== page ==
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Jeffrey B. Perry Blog

Hubert Harrison on the Post Office

Hubert Harrison, in 1911 offered the following:

“[T]he Post Office is the one great example of the public ownership of a gigantic public business. The advantage of this government ownership over private ownership has been overwhelmingly demonstrated since the early days of the Post Office Department, and it has provoked comparisons with such privately controlled public industries as railroads, coal mines, and lighting systems.

As long as the Post Office maintained this advantage its very existence was an argument in favor of government ownership and against the large public utilities corporations. This would never do, of course, and consequently, efforts have been made to have it appear a failure and, at the same time, to prevent the extension of its sphere of operations.”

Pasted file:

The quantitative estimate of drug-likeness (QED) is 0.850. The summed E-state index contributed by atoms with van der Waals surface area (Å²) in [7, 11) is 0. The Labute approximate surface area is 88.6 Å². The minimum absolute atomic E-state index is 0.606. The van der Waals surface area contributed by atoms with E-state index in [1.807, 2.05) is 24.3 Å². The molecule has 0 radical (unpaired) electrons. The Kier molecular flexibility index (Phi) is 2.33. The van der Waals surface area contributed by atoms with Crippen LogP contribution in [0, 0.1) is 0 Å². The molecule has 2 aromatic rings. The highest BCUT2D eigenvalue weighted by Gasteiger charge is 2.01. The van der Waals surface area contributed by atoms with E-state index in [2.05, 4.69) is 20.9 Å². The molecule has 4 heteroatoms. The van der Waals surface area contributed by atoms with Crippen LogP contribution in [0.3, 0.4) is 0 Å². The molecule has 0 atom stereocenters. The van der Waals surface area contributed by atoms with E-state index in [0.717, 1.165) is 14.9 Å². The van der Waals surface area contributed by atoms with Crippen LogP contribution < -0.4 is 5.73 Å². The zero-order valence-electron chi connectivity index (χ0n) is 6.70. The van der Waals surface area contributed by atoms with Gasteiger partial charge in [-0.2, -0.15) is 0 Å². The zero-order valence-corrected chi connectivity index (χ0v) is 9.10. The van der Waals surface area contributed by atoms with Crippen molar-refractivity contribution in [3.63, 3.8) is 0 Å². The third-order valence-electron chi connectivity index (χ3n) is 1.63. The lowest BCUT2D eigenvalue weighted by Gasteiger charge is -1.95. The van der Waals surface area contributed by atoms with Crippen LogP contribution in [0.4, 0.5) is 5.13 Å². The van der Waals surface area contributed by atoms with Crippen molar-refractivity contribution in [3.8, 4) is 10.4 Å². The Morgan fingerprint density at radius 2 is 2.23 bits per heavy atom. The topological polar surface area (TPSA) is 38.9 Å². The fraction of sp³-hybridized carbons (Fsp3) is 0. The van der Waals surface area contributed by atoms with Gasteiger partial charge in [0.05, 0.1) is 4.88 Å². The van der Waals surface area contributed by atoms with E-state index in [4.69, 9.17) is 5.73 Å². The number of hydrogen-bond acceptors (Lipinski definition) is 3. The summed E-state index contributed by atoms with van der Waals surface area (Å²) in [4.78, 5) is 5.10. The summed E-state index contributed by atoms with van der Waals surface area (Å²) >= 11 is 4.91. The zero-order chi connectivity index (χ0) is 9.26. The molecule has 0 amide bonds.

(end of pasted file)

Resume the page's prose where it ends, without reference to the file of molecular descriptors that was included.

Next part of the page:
Harrison was a postal worker – he was fired in 1911 (for letters he wrote to the "New York Sun") -- through the efforts of Booker T. Washington’s “Tuskegee Machine” and New York City postmaster Edward Morgan (the man for whom Morgan Station, the largest postal facility in New York, is named). Read More 
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